|Siege of Naples|
|Part of the Gothic War|
|Eastern Roman Empire||Ostrogoths|
|Commanders and leaders|
The Siege of Naples was a successful siege of Naples by the Ostrogothic leader Totila in 542–543 AD. After crushing the Byzantine armies at Faventia and Mucellium, Totila marched south towards Naples, held by the general Conon with 1,000 men. A large-scale relief effort by the newly appointed magister militum Demetrius from Sicily was intercepted and almost entirely destroyed by Gothic warships. A second effort, again under Demetrius, likewise failed when strong winds forced the fleet's vessels to beach, where they were attacked and overcome by the Gothic army. Knowing the dire situation of the city's defenders, Totila promised the garrison safe passage if they surrendered. Pressed by famine and demoralized by the failure of the relief efforts, Conon accepted, and in late March or early April 543, Naples surrendered. The defenders were well treated by Totila, and the Byzantine garrison was allowed safe departure, but the city walls were partly razed.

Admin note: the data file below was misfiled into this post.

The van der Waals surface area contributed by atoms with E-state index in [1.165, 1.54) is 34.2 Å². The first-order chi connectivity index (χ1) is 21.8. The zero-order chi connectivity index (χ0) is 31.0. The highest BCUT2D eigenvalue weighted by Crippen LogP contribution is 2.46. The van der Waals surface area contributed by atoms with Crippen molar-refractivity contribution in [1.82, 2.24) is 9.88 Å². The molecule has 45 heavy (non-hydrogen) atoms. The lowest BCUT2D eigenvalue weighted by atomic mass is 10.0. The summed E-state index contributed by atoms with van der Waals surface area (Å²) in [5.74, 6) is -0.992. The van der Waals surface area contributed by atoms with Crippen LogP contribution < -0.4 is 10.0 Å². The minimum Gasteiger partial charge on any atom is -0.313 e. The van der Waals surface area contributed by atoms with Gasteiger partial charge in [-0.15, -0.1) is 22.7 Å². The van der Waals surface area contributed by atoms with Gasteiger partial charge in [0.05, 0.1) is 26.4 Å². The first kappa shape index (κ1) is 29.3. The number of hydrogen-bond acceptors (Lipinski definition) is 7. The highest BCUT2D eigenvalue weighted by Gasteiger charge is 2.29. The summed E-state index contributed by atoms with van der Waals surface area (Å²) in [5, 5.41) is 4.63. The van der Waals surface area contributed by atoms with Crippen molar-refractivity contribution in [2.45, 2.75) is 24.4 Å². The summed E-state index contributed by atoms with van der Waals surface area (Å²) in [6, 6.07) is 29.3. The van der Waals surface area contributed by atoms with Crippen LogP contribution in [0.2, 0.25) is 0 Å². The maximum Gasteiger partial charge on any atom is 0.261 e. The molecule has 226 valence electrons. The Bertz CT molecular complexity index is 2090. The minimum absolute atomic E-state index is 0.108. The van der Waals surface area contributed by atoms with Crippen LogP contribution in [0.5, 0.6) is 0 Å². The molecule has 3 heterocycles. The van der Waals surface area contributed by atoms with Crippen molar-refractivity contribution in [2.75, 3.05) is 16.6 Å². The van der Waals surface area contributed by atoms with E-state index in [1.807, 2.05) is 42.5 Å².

- Bury, John Bagnell (1958). History of the Later Roman Empire: From the Death of Theodosius I to the Death of Justinian, Volume 2. Mineola, New York: Dover Publications, Inc. pp. 231–233. ISBN 0-486-20399-9. http://penelope.uchicago.edu/Thayer/E/Roman/Texts/secondary/BURLAT/home.html.
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